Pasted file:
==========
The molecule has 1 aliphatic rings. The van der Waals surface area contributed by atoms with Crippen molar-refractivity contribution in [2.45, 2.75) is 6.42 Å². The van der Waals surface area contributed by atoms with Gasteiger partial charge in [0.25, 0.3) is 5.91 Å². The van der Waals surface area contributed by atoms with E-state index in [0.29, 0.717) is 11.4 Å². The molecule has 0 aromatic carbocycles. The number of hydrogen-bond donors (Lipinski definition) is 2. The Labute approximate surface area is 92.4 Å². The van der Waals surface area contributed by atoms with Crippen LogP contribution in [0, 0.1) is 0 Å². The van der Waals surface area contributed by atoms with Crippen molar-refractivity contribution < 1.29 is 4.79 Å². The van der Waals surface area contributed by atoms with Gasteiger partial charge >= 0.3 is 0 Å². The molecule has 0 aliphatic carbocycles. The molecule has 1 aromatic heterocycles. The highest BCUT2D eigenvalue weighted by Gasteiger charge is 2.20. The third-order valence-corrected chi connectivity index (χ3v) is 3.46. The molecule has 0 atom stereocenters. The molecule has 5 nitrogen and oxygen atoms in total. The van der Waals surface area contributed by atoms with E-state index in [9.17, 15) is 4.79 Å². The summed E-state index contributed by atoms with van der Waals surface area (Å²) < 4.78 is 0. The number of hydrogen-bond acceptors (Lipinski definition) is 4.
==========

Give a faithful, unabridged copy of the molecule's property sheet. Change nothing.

The molecule has 1 aliphatic rings. The van der Waals surface area contributed by atoms with Crippen molar-refractivity contribution in [2.45, 2.75) is 6.42 Å². The van der Waals surface area contributed by atoms with Gasteiger partial charge in [0.25, 0.3) is 5.91 Å². The van der Waals surface area contributed by atoms with E-state index in [0.29, 0.717) is 11.4 Å². The molecule has 0 aromatic carbocycles. The number of hydrogen-bond donors (Lipinski definition) is 2. The Labute approximate surface area is 92.4 Å². The van der Waals surface area contributed by atoms with Crippen LogP contribution in [0, 0.1) is 0 Å². The van der Waals surface area contributed by atoms with Crippen molar-refractivity contribution < 1.29 is 4.79 Å². The van der Waals surface area contributed by atoms with Gasteiger partial charge >= 0.3 is 0 Å². The molecule has 0 aliphatic carbocycles. The molecule has 1 aromatic heterocycles. The highest BCUT2D eigenvalue weighted by Gasteiger charge is 2.20. The third-order valence-corrected chi connectivity index (χ3v) is 3.46. The molecule has 0 atom stereocenters. The molecule has 5 nitrogen and oxygen atoms in total. The van der Waals surface area contributed by atoms with E-state index in [9.17, 15) is 4.79 Å². The summed E-state index contributed by atoms with van der Waals surface area (Å²) < 4.78 is 0. The number of hydrogen-bond acceptors (Lipinski definition) is 4.